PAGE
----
Lena Clara Christoph

(c) Porträt von Lena Clara Christoph





ERC Project

Lena Christoph is a doctoral researcher at the Institute for Contemporary History at the University of Vienna and part of the ERC research group GLORE – “Global Resettlement Regimes: Ambivalent Lessons Learned from the Postwar (1945-1951)”. She studied International Development (BA) and History (MA), majoring in global and contemporary history, at the University of Vienna as well as at the Monash University, Melbourne. In her master´s thesis Anti-Imperialist Solidarity in the International War Crimes Tribunal on Vietnam she engaged with the Russell Tribunal (1967) and examined the citizens’ tribunal as an example of international solidarity activism against the war in Vietnam. For the thesis, Lena Christoph received the Vienna Global History scholarship. In 2024, she is a Doctoral Research Fellow of the German Historical Institute, Washington D.C.

Research interests: Global history; Refugee Regimes; Post-conflict justice, memory, and reconciliation; Theory and praxis of political solidarity; Anti-colonial thought, activism, and connection

Current research project: The Philippines as a Place of Transit and Destination. Jewish, Russian, and Chinese Displaced Persons in Search of Old and New Homes, 1945-1955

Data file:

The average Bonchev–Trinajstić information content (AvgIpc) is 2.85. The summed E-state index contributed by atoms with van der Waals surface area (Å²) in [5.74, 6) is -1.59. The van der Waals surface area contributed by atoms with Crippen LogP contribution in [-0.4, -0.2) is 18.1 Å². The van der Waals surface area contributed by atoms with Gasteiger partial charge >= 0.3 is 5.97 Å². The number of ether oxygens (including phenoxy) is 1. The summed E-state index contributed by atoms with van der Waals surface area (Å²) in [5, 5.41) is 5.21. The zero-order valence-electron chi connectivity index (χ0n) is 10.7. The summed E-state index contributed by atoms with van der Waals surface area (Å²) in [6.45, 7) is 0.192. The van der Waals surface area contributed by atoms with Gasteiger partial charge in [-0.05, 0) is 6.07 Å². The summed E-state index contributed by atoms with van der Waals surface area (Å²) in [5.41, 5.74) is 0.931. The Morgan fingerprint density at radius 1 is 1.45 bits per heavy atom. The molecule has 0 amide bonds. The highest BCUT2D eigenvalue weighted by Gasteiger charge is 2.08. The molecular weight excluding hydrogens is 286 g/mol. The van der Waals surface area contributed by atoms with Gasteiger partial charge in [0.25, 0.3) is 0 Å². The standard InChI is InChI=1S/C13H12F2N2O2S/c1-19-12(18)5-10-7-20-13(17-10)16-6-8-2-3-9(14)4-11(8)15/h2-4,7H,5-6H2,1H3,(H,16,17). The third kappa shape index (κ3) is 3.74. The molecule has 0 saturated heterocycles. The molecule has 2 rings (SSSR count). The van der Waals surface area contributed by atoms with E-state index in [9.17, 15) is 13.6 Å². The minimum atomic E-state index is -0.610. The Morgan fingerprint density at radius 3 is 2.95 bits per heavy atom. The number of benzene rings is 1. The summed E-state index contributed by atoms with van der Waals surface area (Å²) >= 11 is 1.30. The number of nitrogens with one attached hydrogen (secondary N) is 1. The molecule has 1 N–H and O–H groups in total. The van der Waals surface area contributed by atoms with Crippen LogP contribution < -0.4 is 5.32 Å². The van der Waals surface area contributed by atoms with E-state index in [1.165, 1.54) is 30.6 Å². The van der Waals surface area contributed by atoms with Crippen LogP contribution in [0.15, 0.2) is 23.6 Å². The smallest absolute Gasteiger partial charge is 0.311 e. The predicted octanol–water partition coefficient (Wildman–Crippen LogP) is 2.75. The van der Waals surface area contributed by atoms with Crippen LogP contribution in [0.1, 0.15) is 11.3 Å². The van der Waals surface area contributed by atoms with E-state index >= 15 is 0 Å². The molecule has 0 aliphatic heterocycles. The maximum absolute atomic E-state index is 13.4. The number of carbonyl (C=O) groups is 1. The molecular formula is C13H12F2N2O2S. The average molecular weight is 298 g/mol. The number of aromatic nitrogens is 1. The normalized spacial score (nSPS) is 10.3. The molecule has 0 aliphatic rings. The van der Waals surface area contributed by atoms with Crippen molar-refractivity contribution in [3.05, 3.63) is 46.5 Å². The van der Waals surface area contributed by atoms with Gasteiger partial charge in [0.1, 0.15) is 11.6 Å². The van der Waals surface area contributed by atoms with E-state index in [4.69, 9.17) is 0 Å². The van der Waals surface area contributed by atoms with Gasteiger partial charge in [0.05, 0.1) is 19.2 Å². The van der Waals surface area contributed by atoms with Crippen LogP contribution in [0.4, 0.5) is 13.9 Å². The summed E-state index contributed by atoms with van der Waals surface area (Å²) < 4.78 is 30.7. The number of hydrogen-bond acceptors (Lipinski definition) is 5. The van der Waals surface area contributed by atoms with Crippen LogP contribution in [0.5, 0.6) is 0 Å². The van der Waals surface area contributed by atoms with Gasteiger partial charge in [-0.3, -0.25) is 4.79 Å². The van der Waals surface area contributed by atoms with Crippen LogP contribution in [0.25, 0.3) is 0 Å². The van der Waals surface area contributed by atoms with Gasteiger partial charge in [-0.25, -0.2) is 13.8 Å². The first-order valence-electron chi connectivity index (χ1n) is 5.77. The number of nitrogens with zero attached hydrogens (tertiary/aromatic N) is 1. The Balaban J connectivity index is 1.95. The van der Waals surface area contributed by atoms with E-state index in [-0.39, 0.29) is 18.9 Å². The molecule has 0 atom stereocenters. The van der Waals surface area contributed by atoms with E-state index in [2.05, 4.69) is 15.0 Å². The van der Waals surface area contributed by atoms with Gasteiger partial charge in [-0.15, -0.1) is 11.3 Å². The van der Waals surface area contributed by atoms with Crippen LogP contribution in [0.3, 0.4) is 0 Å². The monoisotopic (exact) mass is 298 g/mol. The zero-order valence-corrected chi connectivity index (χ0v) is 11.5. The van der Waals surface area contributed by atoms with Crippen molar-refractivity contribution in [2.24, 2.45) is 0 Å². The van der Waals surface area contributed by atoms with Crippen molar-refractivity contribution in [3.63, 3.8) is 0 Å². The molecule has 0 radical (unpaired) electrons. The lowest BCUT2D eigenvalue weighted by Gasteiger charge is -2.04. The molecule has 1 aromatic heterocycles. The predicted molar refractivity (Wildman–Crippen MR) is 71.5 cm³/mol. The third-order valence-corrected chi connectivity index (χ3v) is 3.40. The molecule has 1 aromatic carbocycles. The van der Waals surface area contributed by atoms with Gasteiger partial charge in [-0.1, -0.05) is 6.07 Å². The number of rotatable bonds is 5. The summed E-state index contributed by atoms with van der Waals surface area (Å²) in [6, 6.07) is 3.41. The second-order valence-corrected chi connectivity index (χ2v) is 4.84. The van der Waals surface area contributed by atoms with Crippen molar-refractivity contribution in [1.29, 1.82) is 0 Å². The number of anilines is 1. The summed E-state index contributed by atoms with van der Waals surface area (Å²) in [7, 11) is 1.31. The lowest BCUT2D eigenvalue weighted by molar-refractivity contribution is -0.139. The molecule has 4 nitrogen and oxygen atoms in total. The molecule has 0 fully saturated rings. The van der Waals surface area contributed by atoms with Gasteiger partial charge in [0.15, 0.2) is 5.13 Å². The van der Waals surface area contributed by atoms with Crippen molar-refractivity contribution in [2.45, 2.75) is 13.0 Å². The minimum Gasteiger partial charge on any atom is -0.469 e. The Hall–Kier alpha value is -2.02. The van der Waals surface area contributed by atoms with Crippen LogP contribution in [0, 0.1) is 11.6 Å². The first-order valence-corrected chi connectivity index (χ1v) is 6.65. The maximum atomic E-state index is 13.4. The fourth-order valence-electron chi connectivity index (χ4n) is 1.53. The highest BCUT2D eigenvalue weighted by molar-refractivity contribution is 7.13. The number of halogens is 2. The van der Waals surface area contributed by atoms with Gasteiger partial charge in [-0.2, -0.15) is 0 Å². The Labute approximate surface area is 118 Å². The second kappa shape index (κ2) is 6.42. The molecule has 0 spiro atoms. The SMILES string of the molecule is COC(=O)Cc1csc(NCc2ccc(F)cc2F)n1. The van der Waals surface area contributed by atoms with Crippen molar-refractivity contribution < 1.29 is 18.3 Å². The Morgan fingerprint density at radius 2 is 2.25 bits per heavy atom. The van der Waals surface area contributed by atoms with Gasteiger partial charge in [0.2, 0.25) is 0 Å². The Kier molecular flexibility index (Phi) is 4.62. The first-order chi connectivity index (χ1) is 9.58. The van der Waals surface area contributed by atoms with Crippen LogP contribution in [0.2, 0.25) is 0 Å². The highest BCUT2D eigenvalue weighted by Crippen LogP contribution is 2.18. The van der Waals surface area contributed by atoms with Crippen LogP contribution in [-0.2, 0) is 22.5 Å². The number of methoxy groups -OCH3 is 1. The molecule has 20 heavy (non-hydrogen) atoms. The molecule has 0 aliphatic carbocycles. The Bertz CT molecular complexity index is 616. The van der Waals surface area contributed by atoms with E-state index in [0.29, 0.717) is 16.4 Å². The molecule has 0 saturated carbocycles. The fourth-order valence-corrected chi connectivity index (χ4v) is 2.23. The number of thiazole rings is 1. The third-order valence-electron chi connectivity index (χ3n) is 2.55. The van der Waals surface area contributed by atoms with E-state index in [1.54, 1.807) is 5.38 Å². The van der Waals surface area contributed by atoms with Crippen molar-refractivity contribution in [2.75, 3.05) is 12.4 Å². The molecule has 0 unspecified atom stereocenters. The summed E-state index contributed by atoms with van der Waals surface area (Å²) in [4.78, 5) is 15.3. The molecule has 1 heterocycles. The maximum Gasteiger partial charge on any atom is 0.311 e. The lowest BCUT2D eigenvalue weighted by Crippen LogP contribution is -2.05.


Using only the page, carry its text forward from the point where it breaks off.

This doctoral research deals with the repatriation and resettlement of displaced persons (DPs) from and to the Philippines between 1945 and 1952. World War II had displaced millions of people in the European and Asian war theatre. In the postwar era, the newly found UN refugee organisations UNRRA and IRO as well as other refugee organisations took responsibility for the care and resettlement, that is, of the negotiations with potential host countries, the screening, and transportation of DPs. In this context of postwar refugee and resettlement regime, the Philippines have been an overlooked place of transit as well as country of destination for refugees. Specifically, this includes Jewish Holocaust refugees, who had been taken in before the Japanese occupation; ‘White’ Russians, who had fled the Bolshevik Revolution to China and found refuge in the Pacific country during the Chinese Civil War; as well as overseas Chinese, who desired to return to the Philippines after being displaced during the Pacific War. In a comparative manner, the thesis aims to juxtapose the three different DP groups by analysing the different reactions of governments towards the refugees, the process and outcome of the negotiations, as well as the resettlement experience of the DPs themselves. By combining meta-, microanalytical, and digital humanity tools, the research seeks to give insight into refugee stories embedded in a bigger picture of the post-war resettlement regime from an Asian-Pacific perspective.